Ian Millhiser: The Supreme Court hands the religious right a big victory by lying about the facts of a case
Writing for Vox, Ian Milhiser lays out how SCOTUS rewrote the facts of the case of the praying coach to yield a victory– and then dismantle precedent with far-reacding importance.
Justice Neil Gorsuch’s opinion for himself and his fellow Republican appointees relies on a bizarre misrepresentation of the case’s facts. He repeatedly claims that Joseph Kennedy, a former public school football coach at Bremerton High School in Washington state who ostentatiously prayed at the 50-yard line following football games — often joined by his players, members of the opposing team, and members of the general public — “offered his prayers quietly while his students were otherwise occupied.”
(Justice Brett Kavanaugh did not join a brief section of Gorsuch’s opinion concerning the Constitution’s free speech protections, but Gorsuch otherwise spoke for the Court’s entire Republican majority.)
Because Gorsuch misrepresents the facts of this case, it’s hard to assess many of its implications.
The Court’s decision to explicitly overrule Lemon v. Kurtzman, the 1971 decision that previously governed cases involving the Constitution’s language prohibiting “an establishment of religion,” has obvious implications for future lawsuits: Lower court judges will no longer apply Lemon’s framework to establishment clause cases.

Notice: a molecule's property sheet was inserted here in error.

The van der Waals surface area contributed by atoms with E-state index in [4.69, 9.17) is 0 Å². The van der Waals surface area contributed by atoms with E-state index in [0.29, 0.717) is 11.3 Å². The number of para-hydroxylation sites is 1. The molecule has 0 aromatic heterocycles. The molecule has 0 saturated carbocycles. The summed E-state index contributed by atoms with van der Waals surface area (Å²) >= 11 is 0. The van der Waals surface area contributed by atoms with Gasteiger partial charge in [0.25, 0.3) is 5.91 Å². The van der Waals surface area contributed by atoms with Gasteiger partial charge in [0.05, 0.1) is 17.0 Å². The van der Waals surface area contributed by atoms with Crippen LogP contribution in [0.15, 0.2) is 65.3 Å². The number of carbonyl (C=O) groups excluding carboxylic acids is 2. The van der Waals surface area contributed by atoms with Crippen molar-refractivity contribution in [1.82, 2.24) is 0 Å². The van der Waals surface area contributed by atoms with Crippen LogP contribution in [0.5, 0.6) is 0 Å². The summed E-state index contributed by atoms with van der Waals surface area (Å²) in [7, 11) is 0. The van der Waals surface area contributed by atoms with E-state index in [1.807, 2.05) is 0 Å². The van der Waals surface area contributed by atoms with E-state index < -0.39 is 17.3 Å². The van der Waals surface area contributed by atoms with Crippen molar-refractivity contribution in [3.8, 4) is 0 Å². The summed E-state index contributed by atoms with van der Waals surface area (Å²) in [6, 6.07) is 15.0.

But it’s not clear how those lower court justices should now navigate questions about the separation of church and state. Although the Court overrules Lemon, it does not announce a fleshed-out test that will replace Lemon. Instead, Kennedy announces a vague new rule that “the Establishment Clause must be interpreted by ‘reference to historical practices and understandings.’”
Moreover, because Gorsuch’s opinion relies so heavily on false facts, the Court does not actually decide what the Constitution has to say about a coach who ostentatiously prays in the presence of students and the public. Instead, it decides a fabricated case about a coach who merely engaged in “private” and “quiet” prayer.
If the facts of Kennedy actually resembled the made-up facts laid out in Gorsuch’s opinion, then Kennedy would have reached the correct result. Even under Lemon, a public school employee is typically permitted to quietly pray while they are not actively engaged with students.
Gorsuch’s opinion, however, describes a very different case than the one that was actually before the Court.